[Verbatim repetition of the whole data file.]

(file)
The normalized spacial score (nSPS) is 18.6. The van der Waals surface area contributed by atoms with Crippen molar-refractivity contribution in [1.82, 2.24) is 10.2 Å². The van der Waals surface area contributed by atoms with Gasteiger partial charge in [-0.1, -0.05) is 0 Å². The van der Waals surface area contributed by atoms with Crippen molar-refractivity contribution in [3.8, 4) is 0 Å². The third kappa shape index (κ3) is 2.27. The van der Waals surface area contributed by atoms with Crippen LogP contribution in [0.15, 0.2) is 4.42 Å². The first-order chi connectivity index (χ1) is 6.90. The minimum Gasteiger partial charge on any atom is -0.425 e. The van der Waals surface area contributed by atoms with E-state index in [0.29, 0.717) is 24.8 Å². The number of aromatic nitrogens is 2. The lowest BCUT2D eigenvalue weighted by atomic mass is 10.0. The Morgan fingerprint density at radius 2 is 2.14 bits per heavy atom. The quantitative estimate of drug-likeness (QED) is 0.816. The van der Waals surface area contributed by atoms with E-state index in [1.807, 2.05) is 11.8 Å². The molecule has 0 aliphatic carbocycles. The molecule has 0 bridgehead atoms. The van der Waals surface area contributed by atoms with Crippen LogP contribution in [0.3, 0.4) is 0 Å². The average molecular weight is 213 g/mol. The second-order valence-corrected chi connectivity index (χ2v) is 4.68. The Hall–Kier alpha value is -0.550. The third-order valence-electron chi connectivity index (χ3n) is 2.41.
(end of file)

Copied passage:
The normalized spacial score (nSPS) is 18.6. The van der Waals surface area contributed by atoms with Crippen molar-refractivity contribution in [1.82, 2.24) is 10.2 Å². The van der Waals surface area contributed by atoms with Gasteiger partial charge in [-0.1, -0.05) is 0 Å². The van der Waals surface area contributed by atoms with Crippen molar-refractivity contribution in [3.8, 4) is 0 Å². The third kappa shape index (κ3) is 2.27. The van der Waals surface area contributed by atoms with Crippen LogP contribution in [0.15, 0.2) is 4.42 Å². The first-order chi connectivity index (χ1) is 6.90. The minimum Gasteiger partial charge on any atom is -0.425 e. The van der Waals surface area contributed by atoms with E-state index in [0.29, 0.717) is 24.8 Å². The number of aromatic nitrogens is 2. The lowest BCUT2D eigenvalue weighted by atomic mass is 10.0. The Morgan fingerprint density at radius 2 is 2.14 bits per heavy atom. The quantitative estimate of drug-likeness (QED) is 0.816. The van der Waals surface area contributed by atoms with E-state index in [1.807, 2.05) is 11.8 Å². The molecule has 0 aliphatic carbocycles. The molecule has 0 bridgehead atoms. The van der Waals surface area contributed by atoms with Crippen LogP contribution in [0.3, 0.4) is 0 Å². The average molecular weight is 213 g/mol. The second-order valence-corrected chi connectivity index (χ2v) is 4.68. The Hall–Kier alpha value is -0.550. The third-order valence-electron chi connectivity index (χ3n) is 2.41.